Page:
As you read this, we will just have celebrated the success of our fishing campaign with a thanksgiving service at St Mary's and a party in the village hall. It is truly lovely to have something so good to celebrate! Thank you to everyone who helped and supported us. As Vicar of Holy Island, I feel immensely privileged to have been asked by the fishermen, alongside John Bevan, to be the spokespeople for this campaign. It is what the church should be doing. It has truly been a hard 8 months for the fishermen, their families, and the whole island community. We have tried to conduct a reasoned, nuanced campaign. Not one which turns into 'us and them'. Not one where some are demonised for doing their jobs. Not one where we shouted, demonstrated and waved placards. But at the same time, we held the line that justice would, had to, prevail. And now it has. Importantly, that has been with so much support and help from many quarters. Some of it in the press and social media campaigns. But also, the behind the scenes encouragement, advice and 'walking with' from many, including Newcastle University, NIFCA, the church hierarchy, and many others has been invaluable. This has been more than a campaign. It has been about real peoples' lives. And about the sea and all the creatures in it. In St Mary's Church we have been singing the hymn, 'Eternal Father, strong to save' every Sunday morning since the beginning of this hard eight months. We have been singing it as a prayer for the fishermen and everyone involved. And now we can sing it as a song of thanksgiving.
We are still in Lent, but the celebrations of Easter are very close. Holy Week and Easter Day are the crux of the church's life. Every year in St Mary's, we journey through Holy Week, following Christ to the cross of Good Friday and then his resurrection on Easter Day. This year our theme for the services during the week is 'Journeying Together to the Table: All are Welcome.' Please do come and join us for this very special time of prayer and being together. The week starts with Palm Sunday on April 2nd, and our Bishop of Berwick, Mark Wroe, will be preaching for that service. Our Archdeacon Catherine will be with us on Maundy Thursday and over the Easter weekend at the Vigil on Saturday evening, starting with the bonfire on St Cuthbert's Beach at 9pm, along with the Northern Cross pilgrims, and she will celebrate with us on Easter Day. It would be really lovely to come together as our community for these services as we welcome our special preachers from the Diocese.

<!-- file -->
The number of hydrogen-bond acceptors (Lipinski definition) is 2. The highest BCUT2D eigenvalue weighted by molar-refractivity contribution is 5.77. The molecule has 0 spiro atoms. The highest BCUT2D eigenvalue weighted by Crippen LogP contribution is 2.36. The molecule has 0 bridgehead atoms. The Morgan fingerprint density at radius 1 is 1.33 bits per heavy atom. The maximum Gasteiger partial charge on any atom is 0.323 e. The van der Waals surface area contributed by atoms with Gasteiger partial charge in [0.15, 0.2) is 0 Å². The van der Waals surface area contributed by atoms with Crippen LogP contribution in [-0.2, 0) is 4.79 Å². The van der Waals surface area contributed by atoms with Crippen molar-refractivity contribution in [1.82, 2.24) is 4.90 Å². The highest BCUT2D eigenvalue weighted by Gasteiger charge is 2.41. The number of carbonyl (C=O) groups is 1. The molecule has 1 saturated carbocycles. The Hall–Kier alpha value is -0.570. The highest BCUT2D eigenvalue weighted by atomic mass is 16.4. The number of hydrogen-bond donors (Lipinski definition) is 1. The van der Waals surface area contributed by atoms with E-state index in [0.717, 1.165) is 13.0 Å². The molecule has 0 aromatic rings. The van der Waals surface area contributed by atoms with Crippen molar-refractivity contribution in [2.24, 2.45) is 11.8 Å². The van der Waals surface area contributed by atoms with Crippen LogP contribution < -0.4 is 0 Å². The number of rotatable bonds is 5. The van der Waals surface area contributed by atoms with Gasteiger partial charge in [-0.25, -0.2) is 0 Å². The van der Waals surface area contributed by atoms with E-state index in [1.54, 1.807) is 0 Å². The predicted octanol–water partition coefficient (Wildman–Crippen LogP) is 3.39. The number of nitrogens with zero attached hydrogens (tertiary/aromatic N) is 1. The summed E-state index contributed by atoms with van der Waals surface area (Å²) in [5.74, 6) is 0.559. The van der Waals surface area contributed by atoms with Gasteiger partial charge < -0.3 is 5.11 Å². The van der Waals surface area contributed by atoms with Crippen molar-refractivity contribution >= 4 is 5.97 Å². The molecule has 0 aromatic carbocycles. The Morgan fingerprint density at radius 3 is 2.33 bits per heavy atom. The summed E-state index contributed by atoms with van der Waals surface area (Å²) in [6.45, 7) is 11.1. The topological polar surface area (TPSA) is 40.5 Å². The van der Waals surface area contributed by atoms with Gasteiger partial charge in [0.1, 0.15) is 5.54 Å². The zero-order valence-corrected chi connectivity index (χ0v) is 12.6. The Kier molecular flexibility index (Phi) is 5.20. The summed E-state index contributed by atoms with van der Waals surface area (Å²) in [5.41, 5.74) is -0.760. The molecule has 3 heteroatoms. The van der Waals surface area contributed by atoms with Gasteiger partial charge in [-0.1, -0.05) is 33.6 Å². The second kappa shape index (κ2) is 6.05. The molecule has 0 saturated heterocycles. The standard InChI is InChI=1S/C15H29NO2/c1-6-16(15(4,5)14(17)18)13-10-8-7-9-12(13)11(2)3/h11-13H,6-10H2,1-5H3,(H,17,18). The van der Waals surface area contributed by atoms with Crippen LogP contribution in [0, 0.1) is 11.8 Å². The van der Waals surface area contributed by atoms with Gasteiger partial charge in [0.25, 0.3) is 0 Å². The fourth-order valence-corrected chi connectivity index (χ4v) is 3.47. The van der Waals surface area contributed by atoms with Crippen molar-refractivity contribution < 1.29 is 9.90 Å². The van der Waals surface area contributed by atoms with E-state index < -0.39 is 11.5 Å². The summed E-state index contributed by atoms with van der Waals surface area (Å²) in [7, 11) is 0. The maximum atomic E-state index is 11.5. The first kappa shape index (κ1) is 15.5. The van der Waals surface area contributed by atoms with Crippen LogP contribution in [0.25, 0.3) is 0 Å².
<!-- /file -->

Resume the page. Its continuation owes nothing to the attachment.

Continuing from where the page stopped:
I recently found the following which I have adapted and I hope sums up our welcome here.
You are welcome! Reflecting the welcome that Jesus Christ offers to all, St Mary's, Holy Island welcomes every person to seek full participation in our parish community and within the Body of Christ. We believe that all are worthy of respect and love because all are created in the image of God. Our welcome is not limited by a person's age, sex, race, cultural background, physical or mental health or ability, sexual orientation, gender identity, social or economic situation, marital status, or faith background. We do not seek to erase our differences. Rather, we lovingly embrace the rich and unique dimensions within each of us, as we strive to grow together in holiness. This is the wholeness of life. Moving with as much understanding, compassion, and humility as we can, we journey together in a safe, positive and nurturing environment, beyond tolerance, toward mutual respect, in grateful celebration of God's creation.
With every blessing